by Rhonda Jacobs Kahn
Passover in my house really began the day after Purim when my mother would kasher the small kitchen in the basement and begin to cook kugels, soups, pot roast… whatever could be made ahead and frozen. Things really heated up a few weeks later when she began cleaning the rest of the house. For my mother, cleanliness was godliness, so I was never sure what needed to be cleaned, but clean she did, and always with the unenthusiastic assistance of her children.
But she did have a more willing partner. My father was the shlepper, the driver, the pot washer, the taster. At some point, he would lug the cabinet with all the Passover pots, pans, dishes and silver up the stairs and into the kitchen. He also would drive into the Fulton Street Fish Market to collect the makings of gefilte fish and baked carp (something I wouldn’t touch) from my uncle’s shop. My brothers and I tried to stay out of the house when it came time to cook the fish as well as when my father grated the horseradish.
Among my mother’s prize possessions were her mother’s Passover pots and a green ceramic bowl that probably came from Woolworth’s, but I like to think had made its way to New Jersey via Brooklyn from Poland.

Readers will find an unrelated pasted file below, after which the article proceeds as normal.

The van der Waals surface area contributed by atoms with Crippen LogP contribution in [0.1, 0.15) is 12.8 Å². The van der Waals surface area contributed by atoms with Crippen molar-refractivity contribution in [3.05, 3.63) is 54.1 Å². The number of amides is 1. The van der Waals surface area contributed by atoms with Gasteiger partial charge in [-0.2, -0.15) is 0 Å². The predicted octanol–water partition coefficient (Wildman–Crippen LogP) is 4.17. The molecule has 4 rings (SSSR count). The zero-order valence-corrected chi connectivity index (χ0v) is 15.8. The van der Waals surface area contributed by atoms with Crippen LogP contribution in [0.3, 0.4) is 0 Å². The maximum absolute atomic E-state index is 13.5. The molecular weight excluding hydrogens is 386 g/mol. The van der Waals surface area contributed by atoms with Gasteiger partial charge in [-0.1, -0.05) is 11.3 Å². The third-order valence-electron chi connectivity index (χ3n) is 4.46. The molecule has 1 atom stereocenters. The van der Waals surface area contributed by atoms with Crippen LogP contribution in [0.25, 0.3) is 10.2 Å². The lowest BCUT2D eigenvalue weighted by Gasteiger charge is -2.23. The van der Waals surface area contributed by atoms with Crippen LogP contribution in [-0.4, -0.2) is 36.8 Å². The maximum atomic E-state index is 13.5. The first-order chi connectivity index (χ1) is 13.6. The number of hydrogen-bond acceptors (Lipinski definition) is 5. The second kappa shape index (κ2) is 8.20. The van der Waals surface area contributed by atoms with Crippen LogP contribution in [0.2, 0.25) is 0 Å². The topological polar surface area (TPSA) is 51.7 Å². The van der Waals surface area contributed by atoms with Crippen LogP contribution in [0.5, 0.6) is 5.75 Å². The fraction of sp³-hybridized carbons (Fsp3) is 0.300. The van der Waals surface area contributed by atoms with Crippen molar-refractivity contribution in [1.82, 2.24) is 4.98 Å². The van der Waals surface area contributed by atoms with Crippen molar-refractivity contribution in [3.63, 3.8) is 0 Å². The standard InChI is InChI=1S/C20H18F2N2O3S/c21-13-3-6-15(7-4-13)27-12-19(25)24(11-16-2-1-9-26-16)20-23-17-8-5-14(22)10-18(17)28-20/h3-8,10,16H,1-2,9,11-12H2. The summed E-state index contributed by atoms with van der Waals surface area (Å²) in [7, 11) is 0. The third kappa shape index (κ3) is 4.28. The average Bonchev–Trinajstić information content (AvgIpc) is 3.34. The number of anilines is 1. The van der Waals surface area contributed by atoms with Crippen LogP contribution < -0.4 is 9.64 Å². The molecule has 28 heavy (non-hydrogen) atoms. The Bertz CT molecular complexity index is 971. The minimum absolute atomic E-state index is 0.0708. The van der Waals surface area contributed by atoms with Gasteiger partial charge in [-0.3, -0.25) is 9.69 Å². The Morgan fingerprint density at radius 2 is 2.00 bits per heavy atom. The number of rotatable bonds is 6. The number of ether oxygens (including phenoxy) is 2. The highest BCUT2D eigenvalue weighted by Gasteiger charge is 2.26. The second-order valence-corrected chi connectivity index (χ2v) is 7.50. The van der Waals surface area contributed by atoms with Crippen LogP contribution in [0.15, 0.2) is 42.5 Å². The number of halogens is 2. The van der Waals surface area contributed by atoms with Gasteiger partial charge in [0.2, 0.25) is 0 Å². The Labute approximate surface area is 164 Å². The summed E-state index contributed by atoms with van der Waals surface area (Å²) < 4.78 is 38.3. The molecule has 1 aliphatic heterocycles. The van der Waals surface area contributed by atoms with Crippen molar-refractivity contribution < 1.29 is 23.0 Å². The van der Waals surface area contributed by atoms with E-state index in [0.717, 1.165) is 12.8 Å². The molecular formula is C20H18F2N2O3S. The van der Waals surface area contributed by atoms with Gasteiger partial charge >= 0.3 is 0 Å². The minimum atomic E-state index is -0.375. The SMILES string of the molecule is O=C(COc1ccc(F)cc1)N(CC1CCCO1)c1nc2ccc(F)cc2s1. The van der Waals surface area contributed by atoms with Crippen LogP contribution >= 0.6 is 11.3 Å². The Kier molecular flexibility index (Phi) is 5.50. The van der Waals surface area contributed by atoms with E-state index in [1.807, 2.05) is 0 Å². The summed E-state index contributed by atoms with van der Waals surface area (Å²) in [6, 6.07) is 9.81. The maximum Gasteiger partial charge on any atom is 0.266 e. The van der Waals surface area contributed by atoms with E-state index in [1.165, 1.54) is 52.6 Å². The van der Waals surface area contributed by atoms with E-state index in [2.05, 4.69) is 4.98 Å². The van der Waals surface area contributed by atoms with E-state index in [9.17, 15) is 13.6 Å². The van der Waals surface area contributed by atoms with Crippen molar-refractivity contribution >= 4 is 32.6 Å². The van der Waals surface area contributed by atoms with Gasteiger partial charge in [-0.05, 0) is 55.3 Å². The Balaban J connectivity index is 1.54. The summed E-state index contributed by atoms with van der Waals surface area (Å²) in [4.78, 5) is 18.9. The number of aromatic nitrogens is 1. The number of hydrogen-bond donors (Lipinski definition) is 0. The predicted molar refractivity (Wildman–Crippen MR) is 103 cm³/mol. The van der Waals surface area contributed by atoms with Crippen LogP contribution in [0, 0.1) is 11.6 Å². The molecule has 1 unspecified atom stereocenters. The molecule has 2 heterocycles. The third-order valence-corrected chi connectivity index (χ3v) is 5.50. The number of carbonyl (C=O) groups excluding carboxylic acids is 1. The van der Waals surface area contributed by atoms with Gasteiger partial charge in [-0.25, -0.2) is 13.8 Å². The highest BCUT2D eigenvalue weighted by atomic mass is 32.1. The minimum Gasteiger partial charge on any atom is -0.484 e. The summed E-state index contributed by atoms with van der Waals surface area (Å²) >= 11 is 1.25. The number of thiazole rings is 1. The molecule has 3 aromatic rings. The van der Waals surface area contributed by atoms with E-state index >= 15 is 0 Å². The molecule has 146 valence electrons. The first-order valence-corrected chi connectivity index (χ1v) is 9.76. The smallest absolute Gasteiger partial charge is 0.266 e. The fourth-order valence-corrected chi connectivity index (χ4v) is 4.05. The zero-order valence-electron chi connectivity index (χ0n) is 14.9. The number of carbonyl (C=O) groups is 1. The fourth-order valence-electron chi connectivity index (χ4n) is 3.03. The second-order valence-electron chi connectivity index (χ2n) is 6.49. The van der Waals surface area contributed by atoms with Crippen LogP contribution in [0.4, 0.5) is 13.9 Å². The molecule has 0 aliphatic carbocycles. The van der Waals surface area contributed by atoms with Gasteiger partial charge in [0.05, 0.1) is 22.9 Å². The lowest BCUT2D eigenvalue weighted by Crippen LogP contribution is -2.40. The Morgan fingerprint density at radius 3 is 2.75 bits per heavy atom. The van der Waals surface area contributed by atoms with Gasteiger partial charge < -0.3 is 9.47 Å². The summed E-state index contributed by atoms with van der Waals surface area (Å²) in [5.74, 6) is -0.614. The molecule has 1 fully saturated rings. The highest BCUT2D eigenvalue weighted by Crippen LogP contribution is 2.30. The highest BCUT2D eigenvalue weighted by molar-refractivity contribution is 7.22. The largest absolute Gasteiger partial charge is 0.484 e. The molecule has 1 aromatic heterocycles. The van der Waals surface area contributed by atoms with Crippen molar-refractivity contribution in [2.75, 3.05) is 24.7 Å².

Seders were special. The table was set beautifully, usually for between 20 and 30 people, with dishes that had belonged to grandmothers on both sides. My father would lead the seder, reading every word of the Haggadah, in his droning monotone. Unfortunately we are all blessed with his voice, so it was a treat when my brother married someone who could actually carry a tune.
Then, in January, just two weeks after he held my first child as sandek at his bris, my father got sick and passed away only a few weeks later. We got up from shiva just in time for the first seder. I think the cooking and cleaning helped my mother get through those very difficult days. I don’t remember now if friends provided some of the food. It’s been so long my son already has a son of his own. What I do remember, vividly, is on the very last night of that Passover, my doorbell rang, and there was my mother pointing to her station wagon, which was filled with three generations’ worth of Pesach supplies, saying, “There is Passover. It’s yours now.”
And that is how I took over the reins of our family holidays. I didn’t have a basement kitchen, so my Passover attack plan doesn’t look anything like my mother’s. And, while I love him dearly, my husband is not from the big kitchen assistants (although he will gladly taste anything and he can carry a tune). Yet every year when I take out the huge pots (you need a big pot for soup for 30) and the green ceramic bowl, I remember my mother’s manic holiday preparations, more fondly with the passing of the years.